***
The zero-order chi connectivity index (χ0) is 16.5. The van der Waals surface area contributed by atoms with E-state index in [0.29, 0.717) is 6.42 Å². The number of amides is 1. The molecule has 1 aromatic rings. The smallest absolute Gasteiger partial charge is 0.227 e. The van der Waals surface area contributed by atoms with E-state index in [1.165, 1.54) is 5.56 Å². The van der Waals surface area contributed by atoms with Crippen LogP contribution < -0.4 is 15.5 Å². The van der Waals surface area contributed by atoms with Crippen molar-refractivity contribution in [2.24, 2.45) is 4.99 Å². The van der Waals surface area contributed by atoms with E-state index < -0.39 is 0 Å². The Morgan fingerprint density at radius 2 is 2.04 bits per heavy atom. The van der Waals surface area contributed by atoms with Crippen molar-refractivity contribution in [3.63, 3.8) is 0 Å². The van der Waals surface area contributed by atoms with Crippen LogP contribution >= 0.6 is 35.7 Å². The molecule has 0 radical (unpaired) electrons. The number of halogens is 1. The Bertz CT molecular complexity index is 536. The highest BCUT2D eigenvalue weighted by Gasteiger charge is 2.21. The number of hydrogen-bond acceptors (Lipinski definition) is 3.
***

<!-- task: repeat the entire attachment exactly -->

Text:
The zero-order chi connectivity index (χ0) is 16.5. The van der Waals surface area contributed by atoms with E-state index in [0.29, 0.717) is 6.42 Å². The number of amides is 1. The molecule has 1 aromatic rings. The smallest absolute Gasteiger partial charge is 0.227 e. The van der Waals surface area contributed by atoms with E-state index in [1.165, 1.54) is 5.56 Å². The van der Waals surface area contributed by atoms with Crippen LogP contribution < -0.4 is 15.5 Å². The van der Waals surface area contributed by atoms with Crippen molar-refractivity contribution in [2.24, 2.45) is 4.99 Å². The van der Waals surface area contributed by atoms with E-state index < -0.39 is 0 Å². The Morgan fingerprint density at radius 2 is 2.04 bits per heavy atom. The van der Waals surface area contributed by atoms with Crippen molar-refractivity contribution in [3.63, 3.8) is 0 Å². The van der Waals surface area contributed by atoms with Crippen LogP contribution >= 0.6 is 35.7 Å². The molecule has 0 radical (unpaired) electrons. The number of halogens is 1. The Bertz CT molecular complexity index is 536. The highest BCUT2D eigenvalue weighted by Gasteiger charge is 2.21. The number of hydrogen-bond acceptors (Lipinski definition) is 3.